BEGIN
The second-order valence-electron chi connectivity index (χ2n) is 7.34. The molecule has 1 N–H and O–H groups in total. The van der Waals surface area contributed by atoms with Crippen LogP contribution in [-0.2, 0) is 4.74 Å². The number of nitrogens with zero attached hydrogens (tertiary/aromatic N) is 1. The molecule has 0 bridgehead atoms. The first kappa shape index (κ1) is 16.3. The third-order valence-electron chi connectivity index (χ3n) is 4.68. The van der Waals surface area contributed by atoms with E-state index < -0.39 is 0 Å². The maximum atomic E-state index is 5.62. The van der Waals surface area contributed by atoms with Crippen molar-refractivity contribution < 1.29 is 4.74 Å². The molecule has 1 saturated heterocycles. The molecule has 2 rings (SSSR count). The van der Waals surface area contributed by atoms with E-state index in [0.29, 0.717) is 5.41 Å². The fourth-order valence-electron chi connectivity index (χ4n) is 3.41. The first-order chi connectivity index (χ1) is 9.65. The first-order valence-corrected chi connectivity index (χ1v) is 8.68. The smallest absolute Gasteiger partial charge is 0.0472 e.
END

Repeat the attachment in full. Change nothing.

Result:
The second-order valence-electron chi connectivity index (χ2n) is 7.34. The molecule has 1 N–H and O–H groups in total. The van der Waals surface area contributed by atoms with Crippen LogP contribution in [-0.2, 0) is 4.74 Å². The number of nitrogens with zero attached hydrogens (tertiary/aromatic N) is 1. The molecule has 0 bridgehead atoms. The first kappa shape index (κ1) is 16.3. The third-order valence-electron chi connectivity index (χ3n) is 4.68. The van der Waals surface area contributed by atoms with E-state index < -0.39 is 0 Å². The maximum atomic E-state index is 5.62. The van der Waals surface area contributed by atoms with Crippen molar-refractivity contribution < 1.29 is 4.74 Å². The molecule has 1 saturated heterocycles. The molecule has 2 rings (SSSR count). The van der Waals surface area contributed by atoms with E-state index in [0.29, 0.717) is 5.41 Å². The fourth-order valence-electron chi connectivity index (χ4n) is 3.41. The first-order chi connectivity index (χ1) is 9.65. The first-order valence-corrected chi connectivity index (χ1v) is 8.68. The smallest absolute Gasteiger partial charge is 0.0472 e.